The point is, what is the brand name on the label?  And what it says to the brain and the taste buds. Kirkland makes underwear. And olive oil. And batteries (maybe.) It therefore can’t make beer.

The smart men and women at Costco headquarters have to know this. They have a chance to establish a strong new brand in a not insignificant category. Let’s get to work on a new name.  The beer is spoiling.

Peace.

 

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Luxury Craft.

I love sushi but I also love money. The wifus and I debated whether or not to gift each other for Christmas two seats at a new exclusive sushi restaurant in NYC.  The per seat cost is $150. I’m assuming that doesn’t include drinks or tip and when you add a train ride to the list we’re talking mortgage payment money.  

I read today about a cured ham from Spain branded Iberico that sells, on the hoof, for $500. One famous cutter of said ham charges about $5,000 to perform the specialized act of serving this delicacy. These are examples of the luxury economy.  They touch the craft economy in that there’s mad craftsmanship going into each piece of sushi and slice of acorn-fed pig, but in my definition these are not craft economy examples.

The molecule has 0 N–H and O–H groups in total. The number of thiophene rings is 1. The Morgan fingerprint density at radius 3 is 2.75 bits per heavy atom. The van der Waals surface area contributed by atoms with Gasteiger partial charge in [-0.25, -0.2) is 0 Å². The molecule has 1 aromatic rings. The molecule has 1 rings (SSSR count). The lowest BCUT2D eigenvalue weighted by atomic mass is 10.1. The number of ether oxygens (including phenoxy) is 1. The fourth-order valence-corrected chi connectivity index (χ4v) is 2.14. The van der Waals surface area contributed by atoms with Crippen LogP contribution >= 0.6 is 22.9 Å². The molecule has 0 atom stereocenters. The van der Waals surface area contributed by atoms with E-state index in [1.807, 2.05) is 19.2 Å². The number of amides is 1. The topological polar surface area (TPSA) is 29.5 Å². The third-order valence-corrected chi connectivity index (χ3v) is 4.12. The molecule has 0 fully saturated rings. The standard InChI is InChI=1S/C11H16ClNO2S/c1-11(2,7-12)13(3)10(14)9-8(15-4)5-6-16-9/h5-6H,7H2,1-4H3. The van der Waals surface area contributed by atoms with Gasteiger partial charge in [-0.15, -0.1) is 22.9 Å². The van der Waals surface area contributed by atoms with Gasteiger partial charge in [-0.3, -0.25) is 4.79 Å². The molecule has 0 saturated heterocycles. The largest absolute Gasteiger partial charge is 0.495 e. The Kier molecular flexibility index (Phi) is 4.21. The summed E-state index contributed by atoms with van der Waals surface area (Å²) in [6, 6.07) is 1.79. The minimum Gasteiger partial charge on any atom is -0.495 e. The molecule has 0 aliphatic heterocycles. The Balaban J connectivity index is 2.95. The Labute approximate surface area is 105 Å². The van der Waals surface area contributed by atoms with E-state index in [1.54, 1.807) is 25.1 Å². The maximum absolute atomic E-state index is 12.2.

The craft economy is about building and making things that are sustainable, fixable and have a low impact on the planet. It’s about saving, not wasting. There’s a place for everything in this wonderful world, but we are going to be a better place when the craft economy is more the norm. Peace!

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Listening.

Socially awkward is a term I am hearing more and more these days. Usually it refers to people who are uncomfortable while with other people. The socially awkward, when they communicate, tend to lack social sensitivities. I would add to that definition a new behavior I’m seeing a lot whereby people don’t really listen to one another. That is more awkward.